The National Association for College Admission Counseling (NACAC) surveyed many colleges and universities (including, but not limited to, selective schools) in 2007 about what were the most important factors in the admission decision.  Here's the list they came up with, in order of importance:

  • Grades in college prep courses 
  • Strength of curriculum 
  • Admission test scores 
  • Grades in all high school courses 
  • Essay or writing sample 
  • Class rank 
  • Demonstrated interest (the fact that you really want to go to that particular college or university and are likely to enroll if accepted) 
  • Counselor recommendation 
  • Teacher recommendation 
  • Interview 
  • Subject test scores (AP, IB) 
  • Extracurricular activities 
  • SAT scores 
  • State graduation exam scores 
  • Work experience 

This would suggest grades, test scores, essays and demonstrated interest are the most important factors in being admitted to college (but keep in mind this research was conducted across all colleges and universities...not just selective schools).


The purpose of an essay is to add some qualitative information about "you" to the application. Consider this important question before you begin the application essay writing process: What do you want the college to know about you that they can’t find out from your application, transcript, recommendations, and list of extracurricular activities?  Essays need to reflect the student’s passions, accomplishments, challenges, aspirations, and personality. Many times a selective college or university will provide a topic to write on…and the challenge for the student then becomes how to cleverly reflect “you” in the essay. “Canned” essays and verbiage from the Internet or from a book will risk a rejection letter because the admissions staff can easily recognize them. The same is true where parents write the essay for the student. Remember, the admissions departments in these schools read, literally, thousands of essays. They know what’s real! 

The essay should clearly convey why you want to go to college...and specifically this college. As such, one essay does not fit all colleges. Be careful to fully answer the question or address the subject if you're given a specific topic. If you get to choose your topic, select an experience that changed your perspective, led to a deeper meaning, or taught you an important lesson. Don't select a topic that is controversial and could offend someone.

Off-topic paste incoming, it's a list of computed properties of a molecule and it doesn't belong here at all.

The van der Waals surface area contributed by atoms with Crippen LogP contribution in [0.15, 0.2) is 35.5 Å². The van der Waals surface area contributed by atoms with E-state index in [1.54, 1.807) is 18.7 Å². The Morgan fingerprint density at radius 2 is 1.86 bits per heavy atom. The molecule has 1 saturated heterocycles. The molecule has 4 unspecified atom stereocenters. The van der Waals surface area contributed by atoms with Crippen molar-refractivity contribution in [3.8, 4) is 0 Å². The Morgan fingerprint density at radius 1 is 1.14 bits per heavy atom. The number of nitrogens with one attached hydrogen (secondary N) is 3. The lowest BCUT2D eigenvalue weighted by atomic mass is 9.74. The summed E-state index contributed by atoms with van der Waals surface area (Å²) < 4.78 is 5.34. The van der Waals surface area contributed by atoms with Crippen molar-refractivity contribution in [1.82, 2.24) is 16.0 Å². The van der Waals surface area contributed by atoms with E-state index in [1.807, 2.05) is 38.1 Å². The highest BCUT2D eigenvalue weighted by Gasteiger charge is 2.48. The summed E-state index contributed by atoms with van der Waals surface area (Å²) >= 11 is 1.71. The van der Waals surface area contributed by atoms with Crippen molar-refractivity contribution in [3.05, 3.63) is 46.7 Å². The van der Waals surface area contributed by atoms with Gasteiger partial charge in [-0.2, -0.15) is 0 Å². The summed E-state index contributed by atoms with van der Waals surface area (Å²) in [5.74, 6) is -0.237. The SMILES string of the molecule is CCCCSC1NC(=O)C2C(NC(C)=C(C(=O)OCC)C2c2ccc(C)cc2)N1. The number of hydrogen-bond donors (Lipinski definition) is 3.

Some common mistakes include using words inappropriately (big words don't make an essay better), using clichés, repeating information from elsewhere in the application, gimmicks (too much creativity is not a good thing), starting with a boring introduction, omitting a strong closing statement, and writing about the college's prestige (the essay is about "you"). 

Keep in mind that the average "read time" for an essay is two minutes. It may be longer if you are able to keep the reader's interest, have a logical flow, and "you" jump off the page. Test your essay! Have your parents take it to work and let some people that don't know you read the essay for 2 minutes. What does it reflect to them? Is that what you intended?

Here are some excellent suggestions on writing essays:

Is an interview necessary?

An interview is often the best way to sell your personality, character and eager mind. If they are offered, interviews should improve your chances of getting accepted at a selective school.  Interviews are about YOU...not about the college.  You can read the college's website to find out about the college.

Like interviewing for a job, you will want to be well prepared. You must understand the personality of the college or university before you arrive for the interview. You need to be able to articulate why you want to attend that particular college (as opposed to a similar institution)...and why you feel you are a good fit.  Interviewers are looking for you to demonstrate creativity, responsibility, initiative, leadership, maturity, passion, insight, global vision, and good communication skills in your answers.

The worst thing you can do in any interview is give short "yes/no"  or one-word answers…remember, the interviewer is trying to understand who you are and how you think. Short answers only frustrate the interviewer.  If you face a question you can't answer, it's acceptable to tell the interviewer that you've never thought about that. 

Some students prepare a "resume" to give to the interviewer, highlighting the key points they want to make.  This can be an aid to the interviewer when he/she is writing the evaluation after the interview.

Someone who regularly interviews people as a part of their job, or a college admission consultant, might be a great help in developing your interviewing skills.  Perhaps a family friend or neighbor works in a large office with a personnel department and could arrange for some practice interviews.

You should expect questions such as:

  • What has been the most rewarding part of your time in high school?  Why? 
  • What has been the most challenging part of your time in high school?  
  • What would you do differently if you were going to attend high school all over again?  
  • What has been your greatest contribution to your high school?    
  • Describe an experience in your life that was a revelation to you. How has it changed your life?